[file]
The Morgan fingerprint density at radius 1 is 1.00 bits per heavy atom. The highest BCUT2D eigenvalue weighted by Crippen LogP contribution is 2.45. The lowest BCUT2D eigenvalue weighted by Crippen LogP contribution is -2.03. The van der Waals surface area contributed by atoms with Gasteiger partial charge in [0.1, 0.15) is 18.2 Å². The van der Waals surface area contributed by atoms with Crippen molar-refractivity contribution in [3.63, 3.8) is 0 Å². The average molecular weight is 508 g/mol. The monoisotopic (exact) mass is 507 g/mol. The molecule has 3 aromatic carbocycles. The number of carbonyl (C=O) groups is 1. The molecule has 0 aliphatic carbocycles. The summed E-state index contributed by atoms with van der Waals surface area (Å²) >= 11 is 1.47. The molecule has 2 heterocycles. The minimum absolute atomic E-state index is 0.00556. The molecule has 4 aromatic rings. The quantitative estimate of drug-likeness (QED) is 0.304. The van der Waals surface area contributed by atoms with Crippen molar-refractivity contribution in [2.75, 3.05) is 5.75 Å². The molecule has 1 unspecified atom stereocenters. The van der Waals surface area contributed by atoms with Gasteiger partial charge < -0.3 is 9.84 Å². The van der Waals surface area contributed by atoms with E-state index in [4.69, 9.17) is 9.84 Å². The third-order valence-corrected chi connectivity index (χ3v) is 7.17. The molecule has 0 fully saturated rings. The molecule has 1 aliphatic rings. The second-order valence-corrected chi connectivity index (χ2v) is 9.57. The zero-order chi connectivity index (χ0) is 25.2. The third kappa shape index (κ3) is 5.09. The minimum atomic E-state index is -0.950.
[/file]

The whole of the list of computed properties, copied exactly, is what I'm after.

The Morgan fingerprint density at radius 1 is 1.00 bits per heavy atom. The highest BCUT2D eigenvalue weighted by Crippen LogP contribution is 2.45. The lowest BCUT2D eigenvalue weighted by Crippen LogP contribution is -2.03. The van der Waals surface area contributed by atoms with Gasteiger partial charge in [0.1, 0.15) is 18.2 Å². The van der Waals surface area contributed by atoms with Crippen molar-refractivity contribution in [3.63, 3.8) is 0 Å². The average molecular weight is 508 g/mol. The monoisotopic (exact) mass is 507 g/mol. The molecule has 3 aromatic carbocycles. The number of carbonyl (C=O) groups is 1. The molecule has 0 aliphatic carbocycles. The summed E-state index contributed by atoms with van der Waals surface area (Å²) >= 11 is 1.47. The molecule has 2 heterocycles. The minimum absolute atomic E-state index is 0.00556. The molecule has 4 aromatic rings. The quantitative estimate of drug-likeness (QED) is 0.304. The van der Waals surface area contributed by atoms with Crippen molar-refractivity contribution in [2.75, 3.05) is 5.75 Å². The molecule has 1 unspecified atom stereocenters. The van der Waals surface area contributed by atoms with Gasteiger partial charge < -0.3 is 9.84 Å². The van der Waals surface area contributed by atoms with E-state index in [4.69, 9.17) is 9.84 Å². The third-order valence-corrected chi connectivity index (χ3v) is 7.17. The molecule has 0 fully saturated rings. The molecule has 1 aliphatic rings. The second-order valence-corrected chi connectivity index (χ2v) is 9.57. The zero-order chi connectivity index (χ0) is 25.2. The third kappa shape index (κ3) is 5.09. The minimum atomic E-state index is -0.950.